Topeka Kansans filed quietly Friday on the Statehouse grounds and, wearing their nation's colors and their hearts on their sleeves, they remembered victims of the Sept. 11 terrorist attacks.
With a 24-by-40-foot American flag fluttering behind him, Gov. Bill Graves told the more-than 2,000 people who gathered on the south lawn that the attacks changed the nation forever, but they should not lose hope.
"America will not merely survive; we will prevail," Graves said.
Many of those attending the ceremony wiped away tears as local vocalist June Murphy sang the national anthem, "Amazing Grace" and "God Bless America."
Fred and Kim Patton of Topeka brought their 18-month-old son, Zachary, to the Statehouse grounds. He wore a gray T-shirt with an American flag and played in the grass during the ceremony.
"It's another opportunity to get together and show we're united behind what our country's trying to do," said Fred Patton, a research attorney for the Shawnee County District Court.
Joni Curtis, supervisor in Topeka's street maintenance office, said she just wanted to pay tribute to the victims of the terrorist attacks. She said the event helps bring closure to Kansans and, "It gives us a chance to show our patriotism."
She and Fred Patton said they support efforts to root out and defeat terrorism, though they know what President Bush has described as "the first war of the 21st Century" is likely to be a lengthy one.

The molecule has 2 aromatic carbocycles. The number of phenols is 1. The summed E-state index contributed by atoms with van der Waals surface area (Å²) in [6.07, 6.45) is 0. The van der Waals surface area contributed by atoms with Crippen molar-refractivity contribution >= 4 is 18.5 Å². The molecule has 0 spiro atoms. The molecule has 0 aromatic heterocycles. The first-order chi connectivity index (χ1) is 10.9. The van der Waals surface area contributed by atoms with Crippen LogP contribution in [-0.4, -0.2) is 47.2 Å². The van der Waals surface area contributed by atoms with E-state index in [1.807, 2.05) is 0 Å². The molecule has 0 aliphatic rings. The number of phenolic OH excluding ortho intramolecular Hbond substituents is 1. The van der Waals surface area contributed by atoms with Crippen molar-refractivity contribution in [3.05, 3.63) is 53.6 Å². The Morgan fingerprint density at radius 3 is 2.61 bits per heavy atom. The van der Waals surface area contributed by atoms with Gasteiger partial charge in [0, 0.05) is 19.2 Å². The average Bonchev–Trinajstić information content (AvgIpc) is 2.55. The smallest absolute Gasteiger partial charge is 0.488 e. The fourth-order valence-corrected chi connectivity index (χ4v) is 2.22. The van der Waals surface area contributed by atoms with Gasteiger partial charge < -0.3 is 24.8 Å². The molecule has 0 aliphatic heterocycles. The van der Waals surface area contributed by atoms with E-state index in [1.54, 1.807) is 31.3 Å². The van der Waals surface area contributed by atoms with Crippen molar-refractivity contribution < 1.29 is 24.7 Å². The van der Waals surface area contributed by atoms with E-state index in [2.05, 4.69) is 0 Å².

"It's not like we're going to fight a country," Fred Patton said. "It's going to take a while to figure out who it is."
And Curtis said: "I think it's going to be a very complicated war."
Bob Eckhardt, a civilian employee with the Kansas Highway Patrol, said the fact the attacks took place on U.S. soil has forever changed the way residents live.
"We have not lost our sense of freedom, but life will never be the same," Eckhardt said. "This is a turning point in society."
Eckhardt said Americans will stand unified behind President Bush and the war on terrorism even a prolonged campaign if the mission is not "a quick Band-Aid" for the problem.
"As long as Americans see and understand that we have a plan, we will support it," he said.
Many children are having a difficult time understanding recent events. Social workers said Friday that adults must take steps to keep children from keeping their thoughts and emotions about the attacks buried inside.
"I'm really worried about our children," said Susan Haremza, a social worker with Kansas Children's Service League. "Kid still don't understand. I'm not sure I understand."
Jadette Padilla, a social worker who deals with juveniles in Topeka, said her 9-year-old son is getting a little more affection.
"I don't want to lie to him and say it can't happen here," Padilla said. "I can hold him and hug him, but I can't promise him it won't happen.
"Not after last Tuesday," she added.